Behavioural ethics offers a near endless source of ideas and information for training and other communications. But above all, the focus should be on the core message: we are not as ethical as we think we are.

Important in this regard are the power corrupts findings referred to earlier. A very high percentage of major corporate scandals involve senior company officials, but few companies do enough to aim mitigation efforts ‘at the top’ because such officials often feel that they individually are impervious to risk. Addressing this issue head on in training and communications can be a way of reducing a potentially significant source of risk.

A different way in which behavioural ethics can enhance C&E training and communications is based on experiments that demonstrate that focussing individuals’ attention on pertinent ethical standards immediately prior to their facing a chance to engage in wrongdoing increases the salience of such standards in a way that positively impacts behaviour. This insight can be used to reduce various types of risk:

■  Anti-corruption Before interactions with government officials and third-party intermediaries

■  Competition law Before meetings with competitors (e.g. at trade association events)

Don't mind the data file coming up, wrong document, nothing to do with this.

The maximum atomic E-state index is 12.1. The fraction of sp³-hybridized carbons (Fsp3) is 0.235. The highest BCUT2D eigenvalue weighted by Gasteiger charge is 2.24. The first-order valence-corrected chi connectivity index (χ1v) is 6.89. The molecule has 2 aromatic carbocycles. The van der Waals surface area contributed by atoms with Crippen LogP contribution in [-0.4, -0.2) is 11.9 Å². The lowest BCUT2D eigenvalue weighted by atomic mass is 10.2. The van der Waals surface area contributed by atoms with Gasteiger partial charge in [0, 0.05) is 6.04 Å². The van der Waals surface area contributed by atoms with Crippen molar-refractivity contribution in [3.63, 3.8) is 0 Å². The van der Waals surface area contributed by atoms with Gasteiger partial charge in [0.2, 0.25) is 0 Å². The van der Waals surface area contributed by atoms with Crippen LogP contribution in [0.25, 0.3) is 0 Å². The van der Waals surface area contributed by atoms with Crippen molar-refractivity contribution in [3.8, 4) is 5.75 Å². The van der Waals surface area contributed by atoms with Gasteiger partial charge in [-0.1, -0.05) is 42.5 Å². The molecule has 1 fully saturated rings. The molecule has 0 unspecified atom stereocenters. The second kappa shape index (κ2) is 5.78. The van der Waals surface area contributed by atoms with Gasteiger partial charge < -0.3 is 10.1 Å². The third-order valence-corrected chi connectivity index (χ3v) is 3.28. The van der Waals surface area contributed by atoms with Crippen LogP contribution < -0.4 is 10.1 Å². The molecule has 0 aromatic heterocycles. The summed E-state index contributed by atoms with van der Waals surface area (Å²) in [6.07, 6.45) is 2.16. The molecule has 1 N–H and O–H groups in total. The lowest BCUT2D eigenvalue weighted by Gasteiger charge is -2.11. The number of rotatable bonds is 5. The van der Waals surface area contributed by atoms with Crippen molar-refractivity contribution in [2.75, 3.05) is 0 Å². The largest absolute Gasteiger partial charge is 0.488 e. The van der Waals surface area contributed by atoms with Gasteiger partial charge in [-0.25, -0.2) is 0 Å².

■  Insider trading/Reg FD During key transactions, before preparing earnings reports

■  Protection of confidential information When receiving such information from third parties pursuant to an NDA

■  Accuracy of sales/marketing In connection with developing advertising, making pitches

■  Employment law While conducting performance reviews2

Investigations and discipline

From the behavioural ethics research concerning motivated blindness, we can conclude that managers should not conduct investigations and discipline into the actions of subordinates to whom – for whatever reason – they are motivated to be lenient. Research on in-group bias, which demonstrates that we tend to be less harsh in our response to the misconduct of others with whom we identify more, should also be considered when assessing investigations and response. Also relevant in this regard is the sentencing guidelines expectation that organisations should impose discipline on employees not only for engaging in wrongful conduct but also ‘for failing to take reasonable steps to prevent or detect’ wrongdoing by others. To meet this important expectation, companies may wish to take the following measures: